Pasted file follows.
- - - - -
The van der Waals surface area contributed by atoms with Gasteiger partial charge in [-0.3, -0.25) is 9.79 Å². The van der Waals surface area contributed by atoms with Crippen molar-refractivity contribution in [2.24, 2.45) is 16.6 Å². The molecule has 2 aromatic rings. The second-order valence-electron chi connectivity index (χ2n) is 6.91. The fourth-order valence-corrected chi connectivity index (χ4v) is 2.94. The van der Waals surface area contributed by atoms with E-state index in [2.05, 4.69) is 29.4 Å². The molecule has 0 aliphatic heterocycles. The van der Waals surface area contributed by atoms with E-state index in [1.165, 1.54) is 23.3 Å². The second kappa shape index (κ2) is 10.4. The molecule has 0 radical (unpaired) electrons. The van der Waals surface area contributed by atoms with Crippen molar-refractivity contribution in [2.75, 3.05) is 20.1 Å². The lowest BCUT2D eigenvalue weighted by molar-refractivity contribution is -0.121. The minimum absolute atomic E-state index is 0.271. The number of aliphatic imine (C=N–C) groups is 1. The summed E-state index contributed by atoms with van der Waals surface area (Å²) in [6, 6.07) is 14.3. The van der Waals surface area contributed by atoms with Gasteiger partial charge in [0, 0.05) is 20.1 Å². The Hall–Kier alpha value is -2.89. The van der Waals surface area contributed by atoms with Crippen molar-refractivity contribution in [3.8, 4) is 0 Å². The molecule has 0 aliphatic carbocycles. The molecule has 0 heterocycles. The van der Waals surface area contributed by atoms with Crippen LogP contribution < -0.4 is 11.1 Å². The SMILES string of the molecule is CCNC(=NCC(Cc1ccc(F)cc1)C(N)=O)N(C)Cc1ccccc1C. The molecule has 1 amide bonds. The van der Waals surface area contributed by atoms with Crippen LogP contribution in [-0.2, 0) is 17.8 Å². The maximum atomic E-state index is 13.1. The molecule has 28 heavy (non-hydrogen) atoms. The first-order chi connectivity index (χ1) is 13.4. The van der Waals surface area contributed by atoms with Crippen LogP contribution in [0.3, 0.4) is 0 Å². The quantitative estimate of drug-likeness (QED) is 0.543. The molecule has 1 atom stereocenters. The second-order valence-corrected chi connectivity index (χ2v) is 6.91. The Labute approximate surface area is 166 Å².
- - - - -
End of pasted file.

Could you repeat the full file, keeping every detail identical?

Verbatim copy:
The van der Waals surface area contributed by atoms with Gasteiger partial charge in [-0.3, -0.25) is 9.79 Å². The van der Waals surface area contributed by atoms with Crippen molar-refractivity contribution in [2.24, 2.45) is 16.6 Å². The molecule has 2 aromatic rings. The second-order valence-electron chi connectivity index (χ2n) is 6.91. The fourth-order valence-corrected chi connectivity index (χ4v) is 2.94. The van der Waals surface area contributed by atoms with E-state index in [2.05, 4.69) is 29.4 Å². The molecule has 0 aliphatic heterocycles. The van der Waals surface area contributed by atoms with E-state index in [1.165, 1.54) is 23.3 Å². The second kappa shape index (κ2) is 10.4. The molecule has 0 radical (unpaired) electrons. The van der Waals surface area contributed by atoms with Crippen molar-refractivity contribution in [2.75, 3.05) is 20.1 Å². The lowest BCUT2D eigenvalue weighted by molar-refractivity contribution is -0.121. The minimum absolute atomic E-state index is 0.271. The number of aliphatic imine (C=N–C) groups is 1. The summed E-state index contributed by atoms with van der Waals surface area (Å²) in [6, 6.07) is 14.3. The van der Waals surface area contributed by atoms with Gasteiger partial charge in [0, 0.05) is 20.1 Å². The Hall–Kier alpha value is -2.89. The van der Waals surface area contributed by atoms with Crippen molar-refractivity contribution in [3.8, 4) is 0 Å². The molecule has 0 aliphatic carbocycles. The molecule has 0 heterocycles. The van der Waals surface area contributed by atoms with Crippen LogP contribution < -0.4 is 11.1 Å². The SMILES string of the molecule is CCNC(=NCC(Cc1ccc(F)cc1)C(N)=O)N(C)Cc1ccccc1C. The molecule has 1 amide bonds. The van der Waals surface area contributed by atoms with Crippen LogP contribution in [-0.2, 0) is 17.8 Å². The maximum atomic E-state index is 13.1. The molecule has 28 heavy (non-hydrogen) atoms. The first-order chi connectivity index (χ1) is 13.4. The van der Waals surface area contributed by atoms with Crippen LogP contribution in [0.3, 0.4) is 0 Å². The quantitative estimate of drug-likeness (QED) is 0.543. The molecule has 1 atom stereocenters. The second-order valence-corrected chi connectivity index (χ2v) is 6.91. The Labute approximate surface area is 166 Å².